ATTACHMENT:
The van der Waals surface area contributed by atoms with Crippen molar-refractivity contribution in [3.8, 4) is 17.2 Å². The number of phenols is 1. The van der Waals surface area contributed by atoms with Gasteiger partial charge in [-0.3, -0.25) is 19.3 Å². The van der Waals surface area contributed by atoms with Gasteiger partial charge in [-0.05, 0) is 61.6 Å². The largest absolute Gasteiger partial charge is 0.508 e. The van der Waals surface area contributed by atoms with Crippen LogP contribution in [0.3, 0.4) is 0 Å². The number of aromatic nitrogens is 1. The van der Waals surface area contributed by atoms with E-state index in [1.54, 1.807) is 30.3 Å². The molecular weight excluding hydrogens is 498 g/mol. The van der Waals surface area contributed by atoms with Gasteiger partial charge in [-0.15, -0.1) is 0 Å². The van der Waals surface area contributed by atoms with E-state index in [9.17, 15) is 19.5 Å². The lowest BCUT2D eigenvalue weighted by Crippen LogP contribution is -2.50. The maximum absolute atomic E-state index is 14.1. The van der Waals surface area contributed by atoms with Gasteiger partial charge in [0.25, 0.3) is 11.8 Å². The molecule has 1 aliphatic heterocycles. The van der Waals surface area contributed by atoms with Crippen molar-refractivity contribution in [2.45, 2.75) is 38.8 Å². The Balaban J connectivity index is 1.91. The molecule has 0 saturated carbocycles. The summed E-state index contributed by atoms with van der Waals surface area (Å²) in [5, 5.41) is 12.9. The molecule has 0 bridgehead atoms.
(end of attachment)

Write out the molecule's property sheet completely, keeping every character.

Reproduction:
The van der Waals surface area contributed by atoms with Crippen molar-refractivity contribution in [3.8, 4) is 17.2 Å². The number of phenols is 1. The van der Waals surface area contributed by atoms with Gasteiger partial charge in [-0.3, -0.25) is 19.3 Å². The van der Waals surface area contributed by atoms with Gasteiger partial charge in [-0.05, 0) is 61.6 Å². The largest absolute Gasteiger partial charge is 0.508 e. The van der Waals surface area contributed by atoms with Crippen LogP contribution in [0.3, 0.4) is 0 Å². The number of aromatic nitrogens is 1. The van der Waals surface area contributed by atoms with E-state index in [1.54, 1.807) is 30.3 Å². The molecular weight excluding hydrogens is 498 g/mol. The van der Waals surface area contributed by atoms with Gasteiger partial charge in [-0.15, -0.1) is 0 Å². The van der Waals surface area contributed by atoms with E-state index in [9.17, 15) is 19.5 Å². The lowest BCUT2D eigenvalue weighted by Crippen LogP contribution is -2.50. The maximum absolute atomic E-state index is 14.1. The van der Waals surface area contributed by atoms with Gasteiger partial charge in [0.25, 0.3) is 11.8 Å². The molecule has 1 aliphatic heterocycles. The van der Waals surface area contributed by atoms with Crippen molar-refractivity contribution in [2.45, 2.75) is 38.8 Å². The Balaban J connectivity index is 1.91. The molecule has 0 saturated carbocycles. The summed E-state index contributed by atoms with van der Waals surface area (Å²) in [5, 5.41) is 12.9. The molecule has 0 bridgehead atoms.